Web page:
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Home > History of Development > Technology Through Time > Soil and Agriculture > Breaking Land > Traction Solution

Technology Through Time

The Steam Traction Engine: The Solution

Ploughing with steam engine, Pincher Creek area, AlbertaPulling large engine gang plows through tough ground with all the accompanying jolting and jarring was hard work. Plowing engines, therefore, had to be designed to withstand the stresses caused by heavy traction work. The boilers on plowing engines had extra reinforcing, namely double or triple rows of riveting at joins. Butt-strap riveting, where a strip of metal was riveted over the joining of the plates, gave extra strength. On most threshing engines, the axles were mounted directly on the boiler. This arrangement was unsuitable for plowing engines because it put a great deal of strain on the boiler when plowing. Instead, plowing engines had extra plates or reinforcements, and special mounting brackets for the axles and the engine. Heavier gearing was also needed to avoid breakage under heavy loads. The plowman could purchase extensions for the wheel rims to keep the engine from sinking in soft ground.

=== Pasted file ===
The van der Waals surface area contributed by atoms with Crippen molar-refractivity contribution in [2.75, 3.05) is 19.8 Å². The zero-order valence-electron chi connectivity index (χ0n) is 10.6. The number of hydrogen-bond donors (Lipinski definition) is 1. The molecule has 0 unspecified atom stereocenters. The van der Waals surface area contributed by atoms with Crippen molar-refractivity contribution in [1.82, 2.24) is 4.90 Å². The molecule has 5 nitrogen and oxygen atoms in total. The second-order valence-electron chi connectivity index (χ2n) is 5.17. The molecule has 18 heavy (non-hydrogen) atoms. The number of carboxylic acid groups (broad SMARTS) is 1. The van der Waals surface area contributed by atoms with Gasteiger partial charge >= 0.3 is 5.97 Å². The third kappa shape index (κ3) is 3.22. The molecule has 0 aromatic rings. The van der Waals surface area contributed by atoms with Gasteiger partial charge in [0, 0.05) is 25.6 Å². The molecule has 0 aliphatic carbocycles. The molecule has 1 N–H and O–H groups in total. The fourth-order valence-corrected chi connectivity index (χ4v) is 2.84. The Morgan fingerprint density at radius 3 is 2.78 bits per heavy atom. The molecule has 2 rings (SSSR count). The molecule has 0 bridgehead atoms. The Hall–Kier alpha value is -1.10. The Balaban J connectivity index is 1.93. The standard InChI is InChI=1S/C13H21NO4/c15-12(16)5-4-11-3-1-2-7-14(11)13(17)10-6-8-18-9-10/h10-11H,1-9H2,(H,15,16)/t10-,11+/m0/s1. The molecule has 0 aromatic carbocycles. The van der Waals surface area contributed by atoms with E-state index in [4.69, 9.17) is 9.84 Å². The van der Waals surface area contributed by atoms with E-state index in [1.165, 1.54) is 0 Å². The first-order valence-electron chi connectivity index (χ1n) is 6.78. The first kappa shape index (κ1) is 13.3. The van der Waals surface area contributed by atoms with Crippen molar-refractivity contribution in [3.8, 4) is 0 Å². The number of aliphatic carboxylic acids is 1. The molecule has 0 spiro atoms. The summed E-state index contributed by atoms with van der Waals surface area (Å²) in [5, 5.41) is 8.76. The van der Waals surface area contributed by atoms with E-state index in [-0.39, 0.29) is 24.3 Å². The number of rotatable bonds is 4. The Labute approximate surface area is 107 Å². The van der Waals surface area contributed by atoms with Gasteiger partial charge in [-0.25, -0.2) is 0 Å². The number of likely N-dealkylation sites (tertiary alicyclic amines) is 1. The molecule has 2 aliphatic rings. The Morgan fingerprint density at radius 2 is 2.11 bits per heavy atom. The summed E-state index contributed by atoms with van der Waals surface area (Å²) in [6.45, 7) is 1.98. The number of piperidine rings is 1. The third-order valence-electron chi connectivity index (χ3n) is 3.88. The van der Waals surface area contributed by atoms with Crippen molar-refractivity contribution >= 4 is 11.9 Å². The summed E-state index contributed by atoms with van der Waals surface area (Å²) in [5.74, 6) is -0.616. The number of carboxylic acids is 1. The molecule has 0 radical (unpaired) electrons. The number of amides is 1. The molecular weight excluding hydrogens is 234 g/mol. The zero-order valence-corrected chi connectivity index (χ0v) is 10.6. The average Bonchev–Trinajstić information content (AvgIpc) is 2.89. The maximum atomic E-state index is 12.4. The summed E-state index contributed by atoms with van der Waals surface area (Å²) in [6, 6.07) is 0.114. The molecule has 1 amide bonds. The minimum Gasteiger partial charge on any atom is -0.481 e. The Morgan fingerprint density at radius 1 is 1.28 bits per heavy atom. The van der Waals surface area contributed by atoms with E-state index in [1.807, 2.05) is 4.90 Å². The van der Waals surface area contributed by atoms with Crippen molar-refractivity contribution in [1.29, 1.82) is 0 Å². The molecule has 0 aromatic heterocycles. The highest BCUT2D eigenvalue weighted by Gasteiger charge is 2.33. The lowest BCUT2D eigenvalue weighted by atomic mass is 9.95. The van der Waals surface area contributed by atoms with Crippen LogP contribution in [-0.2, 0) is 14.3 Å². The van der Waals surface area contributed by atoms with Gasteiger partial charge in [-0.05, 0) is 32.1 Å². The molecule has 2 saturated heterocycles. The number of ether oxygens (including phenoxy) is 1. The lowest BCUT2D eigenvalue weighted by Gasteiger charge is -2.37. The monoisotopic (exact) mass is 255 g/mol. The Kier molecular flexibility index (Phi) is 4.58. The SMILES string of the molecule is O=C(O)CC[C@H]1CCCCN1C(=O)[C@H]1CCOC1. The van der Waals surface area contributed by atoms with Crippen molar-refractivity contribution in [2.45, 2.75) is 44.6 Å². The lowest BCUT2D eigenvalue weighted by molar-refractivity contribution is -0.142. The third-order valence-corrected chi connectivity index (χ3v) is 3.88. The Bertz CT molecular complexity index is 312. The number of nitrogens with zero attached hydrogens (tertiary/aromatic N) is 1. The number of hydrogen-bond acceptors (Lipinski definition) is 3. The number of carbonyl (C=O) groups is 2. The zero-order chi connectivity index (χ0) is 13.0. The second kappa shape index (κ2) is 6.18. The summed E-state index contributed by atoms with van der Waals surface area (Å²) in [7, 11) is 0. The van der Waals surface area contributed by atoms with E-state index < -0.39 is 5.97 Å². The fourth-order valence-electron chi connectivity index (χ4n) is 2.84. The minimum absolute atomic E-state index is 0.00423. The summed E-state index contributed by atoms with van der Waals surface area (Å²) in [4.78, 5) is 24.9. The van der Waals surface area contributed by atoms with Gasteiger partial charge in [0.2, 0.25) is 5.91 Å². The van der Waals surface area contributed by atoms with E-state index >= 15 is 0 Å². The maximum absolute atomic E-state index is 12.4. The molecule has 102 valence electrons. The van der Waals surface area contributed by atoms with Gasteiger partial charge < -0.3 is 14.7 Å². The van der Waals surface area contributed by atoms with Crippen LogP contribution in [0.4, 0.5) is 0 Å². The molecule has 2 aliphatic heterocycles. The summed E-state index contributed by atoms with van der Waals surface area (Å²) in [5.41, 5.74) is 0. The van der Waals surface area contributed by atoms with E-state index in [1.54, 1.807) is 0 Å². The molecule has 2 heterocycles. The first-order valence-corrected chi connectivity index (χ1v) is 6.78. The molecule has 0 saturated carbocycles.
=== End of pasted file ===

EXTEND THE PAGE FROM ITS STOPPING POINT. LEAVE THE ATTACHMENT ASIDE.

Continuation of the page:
The steam traction engine reached the zenith of its technological development and popularity in the early years of the twentieth century. In 1890, over 3,000 engines were manufactured in the United States: ten years later, over 30 companies were producing 5,000 annually. The J. I. Case Threshing Machine Company built more than twice as many of these behemoths as did any other firm. Between 1876 and 1924 when Case ended production of its steam traction engines, it had sold 35,737 for use on American and Canadian farms.

The Case 110 horsepower model, valued at $3,000 in 1915, symbolized the mammoth machines responsible for speeding the land breaking in Alberta. These machines could simultaneously pull gang plows, packers, seed drills and harrows, covering a strip nine metres wide at up to six kilometres per hour. This could cover 40 hectares a day. With horses, this would have taken 50 teams! However, breaking about 10 hectares a day became the norm.

Kenneth Tingley. Steel and Steam: Aspects of Breaking Land in Alberta. n.p.: Friends of Reynolds-Alberta Museum Society and Alberta Culture and Multiculturalism, Historic Sites and Archives Service, 1992. With permission from
Friends of Reynolds-Alberta Museum.
.

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